There are apparently people in the world who think the one thing a bar/bat mitzvah lacks is LSD. Yes, that’s right. LSD. VICE recently published an op-ed by one man who thought his bar mitzvah lacked a transcendental and spiritual experience. When the article’s author, Daniel Miller, researched the question, “How can modern Jews inject meaning and spirituality into this important coming-of-age ritual?” he got an answer he wasn’t expecting: drugs.
For instance, a former professor of psychology at Harvard broached one solution when reflecting on his own bar mitzvah:
“If we have only the most superficial of ossified religious rituals, it is because these rites of passage no longer provide direct contact with the numinous. This is where psychedelics can help.”
But it’s not just professors who offer psychedelics as a solution; it’s rabbis, too. Miller discovered that Rabbi Joe Schwartz of the Conservative Synagogue of Fifth Avenue in Manhattan, New York supports it. He told Miller:
“The goal of Judaism is to teach each individual to transcend themselves… and ultimately to align themselves with God, as opposed to the cravings, yearnings, and temptations of the self.”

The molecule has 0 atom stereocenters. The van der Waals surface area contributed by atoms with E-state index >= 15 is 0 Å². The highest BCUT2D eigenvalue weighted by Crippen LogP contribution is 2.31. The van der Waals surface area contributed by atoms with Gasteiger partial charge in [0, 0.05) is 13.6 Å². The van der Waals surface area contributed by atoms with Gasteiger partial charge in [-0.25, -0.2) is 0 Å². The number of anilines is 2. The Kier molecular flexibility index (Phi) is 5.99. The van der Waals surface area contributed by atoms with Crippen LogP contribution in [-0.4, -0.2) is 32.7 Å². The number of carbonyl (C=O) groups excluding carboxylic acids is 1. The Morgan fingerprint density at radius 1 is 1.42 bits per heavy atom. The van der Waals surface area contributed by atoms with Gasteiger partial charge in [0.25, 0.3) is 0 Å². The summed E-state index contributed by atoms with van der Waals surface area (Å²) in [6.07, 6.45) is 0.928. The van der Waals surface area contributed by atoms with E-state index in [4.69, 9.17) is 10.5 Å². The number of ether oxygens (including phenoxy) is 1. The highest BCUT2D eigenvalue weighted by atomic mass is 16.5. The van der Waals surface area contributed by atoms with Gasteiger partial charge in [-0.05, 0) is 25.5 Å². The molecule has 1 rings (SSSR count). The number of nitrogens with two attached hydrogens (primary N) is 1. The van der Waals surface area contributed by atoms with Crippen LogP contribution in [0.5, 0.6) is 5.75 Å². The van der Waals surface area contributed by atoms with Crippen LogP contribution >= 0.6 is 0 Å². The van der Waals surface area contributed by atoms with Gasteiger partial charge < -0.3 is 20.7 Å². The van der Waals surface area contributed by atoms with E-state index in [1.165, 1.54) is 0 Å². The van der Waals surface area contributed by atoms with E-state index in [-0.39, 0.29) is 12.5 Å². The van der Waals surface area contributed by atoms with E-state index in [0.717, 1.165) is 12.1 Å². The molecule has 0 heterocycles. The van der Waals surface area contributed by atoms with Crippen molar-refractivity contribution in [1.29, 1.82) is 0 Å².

Meanwhile, Rabbi Haim Rechnitzer, associate professor of Modern Jewish Thought at Hebrew Union College in Cincinnati, stated how Jewish mystics believed in psychedelic usage, as “you cannot really grasp the divine if you constantly see only one side of the kaleidoscope, only the outside of the prism, only the break of the light into different colors.”
Then there’s Rabbi Jerry Steinberg of Temple B’nai Shalom V’Tikvah in Ontario, Canada who believes naturally altered states of consciousness are important to experiencing echad (unity) “at the emotional and spiritual levels.”
Who knew there was so much discussion when it came to teens doing LSD in order to get closer to God.